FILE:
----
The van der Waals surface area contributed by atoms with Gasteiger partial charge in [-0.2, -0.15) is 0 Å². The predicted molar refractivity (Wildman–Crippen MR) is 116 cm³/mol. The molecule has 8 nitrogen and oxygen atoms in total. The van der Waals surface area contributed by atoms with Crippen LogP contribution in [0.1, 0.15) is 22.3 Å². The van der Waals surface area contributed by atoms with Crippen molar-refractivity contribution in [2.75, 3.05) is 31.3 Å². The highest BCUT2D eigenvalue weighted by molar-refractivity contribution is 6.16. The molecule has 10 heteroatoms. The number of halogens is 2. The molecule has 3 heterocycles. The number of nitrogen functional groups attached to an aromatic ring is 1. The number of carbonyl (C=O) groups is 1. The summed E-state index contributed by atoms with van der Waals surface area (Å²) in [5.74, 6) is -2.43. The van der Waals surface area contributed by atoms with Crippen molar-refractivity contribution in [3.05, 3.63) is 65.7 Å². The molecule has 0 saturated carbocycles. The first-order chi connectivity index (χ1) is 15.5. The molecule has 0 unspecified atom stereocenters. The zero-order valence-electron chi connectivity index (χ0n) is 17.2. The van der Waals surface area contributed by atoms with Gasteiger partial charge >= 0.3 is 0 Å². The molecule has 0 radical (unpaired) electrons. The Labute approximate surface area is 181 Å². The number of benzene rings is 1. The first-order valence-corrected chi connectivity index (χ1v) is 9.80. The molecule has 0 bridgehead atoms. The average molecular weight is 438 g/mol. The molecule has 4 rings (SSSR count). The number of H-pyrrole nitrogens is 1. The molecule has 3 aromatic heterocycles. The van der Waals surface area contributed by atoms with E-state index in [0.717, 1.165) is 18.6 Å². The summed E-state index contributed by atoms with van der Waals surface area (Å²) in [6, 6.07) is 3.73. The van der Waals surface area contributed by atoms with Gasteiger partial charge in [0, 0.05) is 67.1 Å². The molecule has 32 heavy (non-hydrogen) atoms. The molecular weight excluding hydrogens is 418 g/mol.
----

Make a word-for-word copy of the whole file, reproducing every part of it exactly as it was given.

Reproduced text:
The van der Waals surface area contributed by atoms with Gasteiger partial charge in [-0.2, -0.15) is 0 Å². The predicted molar refractivity (Wildman–Crippen MR) is 116 cm³/mol. The molecule has 8 nitrogen and oxygen atoms in total. The van der Waals surface area contributed by atoms with Crippen LogP contribution in [0.1, 0.15) is 22.3 Å². The van der Waals surface area contributed by atoms with Crippen molar-refractivity contribution in [2.75, 3.05) is 31.3 Å². The highest BCUT2D eigenvalue weighted by molar-refractivity contribution is 6.16. The molecule has 10 heteroatoms. The number of halogens is 2. The molecule has 3 heterocycles. The number of nitrogen functional groups attached to an aromatic ring is 1. The number of carbonyl (C=O) groups is 1. The summed E-state index contributed by atoms with van der Waals surface area (Å²) in [5.74, 6) is -2.43. The van der Waals surface area contributed by atoms with Crippen molar-refractivity contribution in [3.05, 3.63) is 65.7 Å². The molecule has 0 saturated carbocycles. The first-order chi connectivity index (χ1) is 15.5. The molecule has 0 unspecified atom stereocenters. The zero-order valence-electron chi connectivity index (χ0n) is 17.2. The van der Waals surface area contributed by atoms with Gasteiger partial charge >= 0.3 is 0 Å². The molecule has 0 radical (unpaired) electrons. The Labute approximate surface area is 181 Å². The number of benzene rings is 1. The first-order valence-corrected chi connectivity index (χ1v) is 9.80. The molecule has 0 bridgehead atoms. The average molecular weight is 438 g/mol. The molecule has 4 rings (SSSR count). The number of H-pyrrole nitrogens is 1. The molecule has 3 aromatic heterocycles. The van der Waals surface area contributed by atoms with E-state index in [0.717, 1.165) is 18.6 Å². The summed E-state index contributed by atoms with van der Waals surface area (Å²) in [6, 6.07) is 3.73. The van der Waals surface area contributed by atoms with Gasteiger partial charge in [0, 0.05) is 67.1 Å². The molecule has 32 heavy (non-hydrogen) atoms. The molecular weight excluding hydrogens is 418 g/mol.